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List of Weight Loss Pills

By Skyler White ; Updated July 18, 2017

Weight-loss pills are available in two types of classes: lipase inhibitors and appetite suppressants. Although weight-loss pills may initially work in losing weight, they are not intended for long-term use. For the most part, physicians prescribe weight-loss medication to individuals suffering from obesity with an increased risk of heart disease, high blood pressure or high cholesterol, according to MayoClinic.com. Your physician should carefully monitor your progress to prevent any misuse or complications that may arise.


Orlistat is a weight-loss medication that is available in both prescription and over-the-counter strengths. It is the first over-the-counter weight-loss supplement approved by the Food and Drug Administration. Orlistat is a lipase inhibitor that blocks the absorption of fat in the intestines. Your daily fat content should not exceed 30 percent of your daily-recommended value of caloric intake, Drugs.com says. Both prescription and over-the-counter forms of orlistat require you to take the medication during or within one hour of eating, according to PubMed, a publication of the National Institutes of Health. If you exceed the fat content, PubMed warns, you can experience bowel changes like excessive diarrhea. Dosing for over-the-counter orlistat is 60 mg, while prescription is 120 mg.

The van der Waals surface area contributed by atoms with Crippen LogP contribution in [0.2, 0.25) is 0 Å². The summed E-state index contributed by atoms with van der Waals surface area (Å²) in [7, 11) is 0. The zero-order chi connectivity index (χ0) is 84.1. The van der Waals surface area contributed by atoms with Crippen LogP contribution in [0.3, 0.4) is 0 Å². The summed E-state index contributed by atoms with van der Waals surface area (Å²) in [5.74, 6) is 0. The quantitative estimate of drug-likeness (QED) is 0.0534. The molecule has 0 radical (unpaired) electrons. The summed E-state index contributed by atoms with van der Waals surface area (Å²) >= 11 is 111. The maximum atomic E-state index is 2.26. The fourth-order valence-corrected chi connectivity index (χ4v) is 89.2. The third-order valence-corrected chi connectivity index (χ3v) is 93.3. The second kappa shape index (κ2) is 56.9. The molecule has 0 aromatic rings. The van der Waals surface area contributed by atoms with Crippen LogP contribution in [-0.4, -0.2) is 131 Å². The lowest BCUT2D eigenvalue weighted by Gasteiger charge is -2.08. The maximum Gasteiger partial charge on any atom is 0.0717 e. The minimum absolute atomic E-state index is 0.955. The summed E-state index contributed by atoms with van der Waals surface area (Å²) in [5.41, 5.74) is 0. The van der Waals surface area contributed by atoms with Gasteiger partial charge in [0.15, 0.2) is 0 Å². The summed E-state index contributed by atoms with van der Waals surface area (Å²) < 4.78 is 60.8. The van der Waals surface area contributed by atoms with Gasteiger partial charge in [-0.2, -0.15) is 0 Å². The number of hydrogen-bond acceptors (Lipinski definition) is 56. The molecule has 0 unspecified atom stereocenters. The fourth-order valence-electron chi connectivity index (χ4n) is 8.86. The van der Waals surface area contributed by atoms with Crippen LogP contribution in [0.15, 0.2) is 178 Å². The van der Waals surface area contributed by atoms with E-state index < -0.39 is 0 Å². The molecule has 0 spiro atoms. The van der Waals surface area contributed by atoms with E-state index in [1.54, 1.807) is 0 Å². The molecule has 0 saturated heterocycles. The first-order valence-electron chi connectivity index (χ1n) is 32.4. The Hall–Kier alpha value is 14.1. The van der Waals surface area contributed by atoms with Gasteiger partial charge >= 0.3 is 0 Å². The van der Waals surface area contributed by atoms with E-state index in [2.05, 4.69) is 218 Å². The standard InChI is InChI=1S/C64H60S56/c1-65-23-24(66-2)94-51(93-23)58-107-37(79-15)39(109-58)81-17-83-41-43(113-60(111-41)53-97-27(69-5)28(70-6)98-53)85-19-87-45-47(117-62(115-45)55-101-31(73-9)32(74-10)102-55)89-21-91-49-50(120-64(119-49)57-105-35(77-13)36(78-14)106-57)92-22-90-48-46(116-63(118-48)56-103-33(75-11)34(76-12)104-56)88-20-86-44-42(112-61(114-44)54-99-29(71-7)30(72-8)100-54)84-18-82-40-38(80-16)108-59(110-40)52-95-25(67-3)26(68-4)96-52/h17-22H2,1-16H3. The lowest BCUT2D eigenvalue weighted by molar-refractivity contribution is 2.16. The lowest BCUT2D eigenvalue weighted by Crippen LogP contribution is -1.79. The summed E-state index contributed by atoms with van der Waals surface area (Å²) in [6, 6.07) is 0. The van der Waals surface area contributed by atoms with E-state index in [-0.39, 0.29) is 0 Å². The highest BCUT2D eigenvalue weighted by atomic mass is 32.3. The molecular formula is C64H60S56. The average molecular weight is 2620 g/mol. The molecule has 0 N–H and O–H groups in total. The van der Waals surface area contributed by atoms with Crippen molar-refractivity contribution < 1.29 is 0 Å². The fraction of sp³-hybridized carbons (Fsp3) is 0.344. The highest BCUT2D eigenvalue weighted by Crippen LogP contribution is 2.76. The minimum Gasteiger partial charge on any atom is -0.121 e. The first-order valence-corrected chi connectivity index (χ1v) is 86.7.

Phentermine is a prescription appetite suppressant prescribed to individuals suffering from obesity. It is an anorectic agent, meaning it suppresses hunger urges by affecting the central nervous system. It has a chemical structure similar to amphetamines and can be habit-forming, Drugs.com warns. Like orlistat, phentermine is not for long-term use and your health-care provider must set forth a length of treatment. Due to its similarity to amphetamines, users may exhibit resistance after use and should not increase dosing to garner the same effects as initially experienced. Instead, you should cease use and contact your physician. Usual dosing is 8 mg, three times a day, 30 minutes prior to mealtime, according to Drugs.com.


Phenylpropanolamine is both an anorectic agent similar to phentermine as well as a decongestant, according to Drugs.com. It is available over-the-counter and works by decreasing the appetite to facilitate weight loss. This weight-loss compound is not approved by the U.S. Food and Drug Administration as it may increase your risk of hemorrhagic stroke, Drugs.com warns. It is available by prescription, which is 75 mg, and over-the-counter, which is 25 mg, according to Drugs.com.

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